Because Art HK had such a successful formula, growing from 100 galleries and 20,000 visitors during its first edition in 2008 to 266 galleries and 67,000 visitors last year, director Magnus Renfrew says few changes are planned for the premier Art Basel HK fair this year, and the art will continue to have a 50-50 Western-Asian split. “It would be quite strange to change radically a form already proven to be going in the right direction,” he tells TIME. He hopes, however, the Art Basel name will attract a higher quality of work and more big-time buyers from around the world. “I have to pinch myself sometimes when I think that just three years ago we had one VIP manager sitting in the office in Hong Kong and we now have 25 VIP managers around the world hoping to direct VIP traffic to the art fair,” he says.
The only concern, some gallerists say, is that down the road the fair will be less reflective of the region. “What people are saying [in Shanghai] is you have all these Western galleries coming in, they’re afraid it will change the quality of the fair and what is on offer. It will be a less Asian fair, more a Western blue-chip kind of fair,” says Rebecca Catching, director of Shanghai’s OV Gallery.
In Singapore’s favor, meanwhile, is a more exciting local arts scene, as well as massive backing from the government, which has poured hundreds of millions of dollars into new museums, galleries and performing-arts spaces; built a 30,000-sq-m FreePort at Changi International Airport for collectors to store artworks; and lured Rudolf from Shanghai to Singapore to launch the new Art Stage fair in 2011. The event opened strongly with 121 galleries and 32,000 visitors in its first year, but sales dipped during the second installment, making this year vital to the fair’s long-term success. Rudolf believes Art Stage could carve out a niche by focusing on Southeast Asian art, particularly works from Indonesia, which the fair will highlight this year in a special section, selling works by Indonesian artists not represented by galleries. “I think we go in the right direction because what I see [is that] the big interest all over the world in this fair this year is exactly because of Southeast Asia,” he said. “Southeast Asia is on the step to become an international trend.”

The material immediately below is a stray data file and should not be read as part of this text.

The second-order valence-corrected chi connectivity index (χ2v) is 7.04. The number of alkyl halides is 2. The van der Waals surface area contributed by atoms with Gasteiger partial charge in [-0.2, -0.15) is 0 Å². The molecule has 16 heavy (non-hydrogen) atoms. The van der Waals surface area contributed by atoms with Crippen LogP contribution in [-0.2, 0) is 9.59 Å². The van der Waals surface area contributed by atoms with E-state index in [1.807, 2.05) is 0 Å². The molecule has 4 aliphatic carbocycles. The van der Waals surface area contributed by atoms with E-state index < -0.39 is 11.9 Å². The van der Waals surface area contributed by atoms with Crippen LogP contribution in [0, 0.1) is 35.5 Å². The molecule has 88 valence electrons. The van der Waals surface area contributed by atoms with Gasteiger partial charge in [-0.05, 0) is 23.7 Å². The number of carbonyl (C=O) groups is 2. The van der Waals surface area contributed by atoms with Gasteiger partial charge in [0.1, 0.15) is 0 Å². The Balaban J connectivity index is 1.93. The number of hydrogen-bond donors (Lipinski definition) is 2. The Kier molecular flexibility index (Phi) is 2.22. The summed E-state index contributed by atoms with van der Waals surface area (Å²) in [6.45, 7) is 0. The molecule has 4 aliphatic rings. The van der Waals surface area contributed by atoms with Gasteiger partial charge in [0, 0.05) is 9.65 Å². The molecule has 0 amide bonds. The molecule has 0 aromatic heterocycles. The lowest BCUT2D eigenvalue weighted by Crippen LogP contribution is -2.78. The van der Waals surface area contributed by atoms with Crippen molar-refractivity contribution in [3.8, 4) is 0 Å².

For now, there seems to be room for both Art Basel HK and Art Stage to flourish, but this could change if galleries and collectors are forced to choose between the two. Art Basel had planned to move its fair to February this year, which would have put it in direct competition with Art Stage. The organizers changed their mind because of the timing of Lunar New Year but left open the possibility of a move in the future.
Rudolf, for one, is hoping the two sides can coexist peacefully. “It is, of course, important that these two fairs aren’t held too close to each other and that each remains distinct and that each has its own clear identity,” he says. “As long as these two fairs complement each other and not compete with each other, they both act as catalysts to develop the arts scenes in Asia.”